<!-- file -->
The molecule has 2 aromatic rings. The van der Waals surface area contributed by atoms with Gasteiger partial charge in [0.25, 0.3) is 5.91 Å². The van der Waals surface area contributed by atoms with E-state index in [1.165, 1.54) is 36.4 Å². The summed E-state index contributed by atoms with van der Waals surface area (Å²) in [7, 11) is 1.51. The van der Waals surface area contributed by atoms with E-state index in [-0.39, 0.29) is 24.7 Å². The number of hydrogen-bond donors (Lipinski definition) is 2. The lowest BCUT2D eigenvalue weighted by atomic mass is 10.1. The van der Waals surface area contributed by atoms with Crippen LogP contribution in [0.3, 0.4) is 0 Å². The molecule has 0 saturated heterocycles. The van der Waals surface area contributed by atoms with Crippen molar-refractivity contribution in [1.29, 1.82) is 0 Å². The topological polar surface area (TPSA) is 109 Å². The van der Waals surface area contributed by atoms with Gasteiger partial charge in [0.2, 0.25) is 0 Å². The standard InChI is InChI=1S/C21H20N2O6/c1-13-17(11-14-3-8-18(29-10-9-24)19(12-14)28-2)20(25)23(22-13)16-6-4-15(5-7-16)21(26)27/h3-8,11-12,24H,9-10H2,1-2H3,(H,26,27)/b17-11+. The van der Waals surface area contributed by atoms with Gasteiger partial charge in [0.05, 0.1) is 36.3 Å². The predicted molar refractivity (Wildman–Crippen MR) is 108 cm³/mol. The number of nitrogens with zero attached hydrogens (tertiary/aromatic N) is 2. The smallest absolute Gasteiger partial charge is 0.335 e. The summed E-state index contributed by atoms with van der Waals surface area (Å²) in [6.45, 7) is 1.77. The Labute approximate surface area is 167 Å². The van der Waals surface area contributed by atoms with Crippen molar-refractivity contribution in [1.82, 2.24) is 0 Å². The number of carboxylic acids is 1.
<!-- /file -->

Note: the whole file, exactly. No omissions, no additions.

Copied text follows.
The molecule has 2 aromatic rings. The van der Waals surface area contributed by atoms with Gasteiger partial charge in [0.25, 0.3) is 5.91 Å². The van der Waals surface area contributed by atoms with E-state index in [1.165, 1.54) is 36.4 Å². The summed E-state index contributed by atoms with van der Waals surface area (Å²) in [7, 11) is 1.51. The van der Waals surface area contributed by atoms with E-state index in [-0.39, 0.29) is 24.7 Å². The number of hydrogen-bond donors (Lipinski definition) is 2. The lowest BCUT2D eigenvalue weighted by atomic mass is 10.1. The van der Waals surface area contributed by atoms with Crippen LogP contribution in [0.3, 0.4) is 0 Å². The molecule has 0 saturated heterocycles. The van der Waals surface area contributed by atoms with Crippen molar-refractivity contribution in [1.29, 1.82) is 0 Å². The topological polar surface area (TPSA) is 109 Å². The van der Waals surface area contributed by atoms with Gasteiger partial charge in [0.2, 0.25) is 0 Å². The standard InChI is InChI=1S/C21H20N2O6/c1-13-17(11-14-3-8-18(29-10-9-24)19(12-14)28-2)20(25)23(22-13)16-6-4-15(5-7-16)21(26)27/h3-8,11-12,24H,9-10H2,1-2H3,(H,26,27)/b17-11+. The van der Waals surface area contributed by atoms with Gasteiger partial charge in [0.05, 0.1) is 36.3 Å². The predicted molar refractivity (Wildman–Crippen MR) is 108 cm³/mol. The number of nitrogens with zero attached hydrogens (tertiary/aromatic N) is 2. The smallest absolute Gasteiger partial charge is 0.335 e. The summed E-state index contributed by atoms with van der Waals surface area (Å²) in [6.45, 7) is 1.77. The Labute approximate surface area is 167 Å². The van der Waals surface area contributed by atoms with Crippen molar-refractivity contribution in [1.82, 2.24) is 0 Å². The number of carboxylic acids is 1.